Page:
"What has happened over the years is that they have become patronage mills," Paterson said of special districts. Paterson's proposal also would make it easier for municipalities to form a cooperative health plan and highway shared services agreements, allow multiple counties to share a single public health director and board of health, and make it easier for citizens to petition for municipal consolidations and dissolutions.
"We recognize that this [streamlining government] has been thought about before and that this has been tried before, but we are in an era that may be unparalleled," Paterson said. With property taxes rising 53 percent over the past six years, he said, "New Yorkers are voting with their feet."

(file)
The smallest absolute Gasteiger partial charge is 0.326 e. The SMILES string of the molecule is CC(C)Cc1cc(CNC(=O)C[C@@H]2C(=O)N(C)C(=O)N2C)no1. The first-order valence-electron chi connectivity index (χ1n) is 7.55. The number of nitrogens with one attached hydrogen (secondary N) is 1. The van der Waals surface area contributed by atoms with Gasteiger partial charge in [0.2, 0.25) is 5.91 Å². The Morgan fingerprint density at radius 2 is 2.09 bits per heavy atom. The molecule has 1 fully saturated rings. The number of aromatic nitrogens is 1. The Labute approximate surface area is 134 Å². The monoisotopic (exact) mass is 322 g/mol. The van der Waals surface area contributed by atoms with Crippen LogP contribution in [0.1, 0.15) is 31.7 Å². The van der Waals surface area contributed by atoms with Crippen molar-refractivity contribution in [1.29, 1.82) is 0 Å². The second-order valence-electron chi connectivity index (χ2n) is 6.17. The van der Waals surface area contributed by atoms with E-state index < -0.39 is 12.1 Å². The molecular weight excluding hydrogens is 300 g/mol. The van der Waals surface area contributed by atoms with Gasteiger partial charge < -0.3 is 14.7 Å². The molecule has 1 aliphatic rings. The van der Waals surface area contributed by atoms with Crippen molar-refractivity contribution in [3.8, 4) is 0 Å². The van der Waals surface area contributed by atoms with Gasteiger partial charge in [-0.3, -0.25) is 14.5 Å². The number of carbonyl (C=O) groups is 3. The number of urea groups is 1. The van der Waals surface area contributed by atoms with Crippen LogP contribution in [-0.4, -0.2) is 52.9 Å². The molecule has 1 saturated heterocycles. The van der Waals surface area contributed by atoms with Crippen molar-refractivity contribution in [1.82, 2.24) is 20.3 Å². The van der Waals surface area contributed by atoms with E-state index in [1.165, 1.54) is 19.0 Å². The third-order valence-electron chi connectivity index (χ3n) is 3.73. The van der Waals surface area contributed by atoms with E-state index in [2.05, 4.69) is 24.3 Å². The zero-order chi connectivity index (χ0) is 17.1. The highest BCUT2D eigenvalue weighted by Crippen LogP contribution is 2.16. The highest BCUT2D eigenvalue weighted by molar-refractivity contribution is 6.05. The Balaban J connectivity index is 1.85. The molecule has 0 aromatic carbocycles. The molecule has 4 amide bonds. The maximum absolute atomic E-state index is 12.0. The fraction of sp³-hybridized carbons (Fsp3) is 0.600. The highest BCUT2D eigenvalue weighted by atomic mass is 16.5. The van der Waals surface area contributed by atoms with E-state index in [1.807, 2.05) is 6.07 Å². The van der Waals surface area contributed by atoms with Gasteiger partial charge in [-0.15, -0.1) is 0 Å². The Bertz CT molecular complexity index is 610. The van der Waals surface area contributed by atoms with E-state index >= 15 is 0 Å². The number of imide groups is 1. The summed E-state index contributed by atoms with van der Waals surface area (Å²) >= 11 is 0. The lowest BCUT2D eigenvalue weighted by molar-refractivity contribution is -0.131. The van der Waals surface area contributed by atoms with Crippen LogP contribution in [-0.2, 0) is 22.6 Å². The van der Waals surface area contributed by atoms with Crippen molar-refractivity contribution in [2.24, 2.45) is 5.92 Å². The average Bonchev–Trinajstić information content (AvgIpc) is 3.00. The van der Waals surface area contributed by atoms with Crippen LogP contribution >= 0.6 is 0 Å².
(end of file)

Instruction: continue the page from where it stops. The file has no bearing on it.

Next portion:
The commission report also recommends giving New York's state education commissioner the legal power to order school district consolidations and restructuring.
It calls for consolidating a variety of government functions at the county or regional level: industrial development agencies; property tax assessment and tax collection; emergency dispatch; as well as civil service commissions and vital records.
The report also recommends requiring minimum employee contributions for health insurance.
It would require town wide approval of all new villages and would require local consideration of countywide management for fire protection services. Paterson said he plans to take its other recommendations under review over the next six weeks.
The state AFL-CIO issued a statement shortly after the release of the report bashing its cost-saving recommendations as "troubling" and said they would "further hasten this state's economic downturn."
Copyright © 2008, Newsday Inc.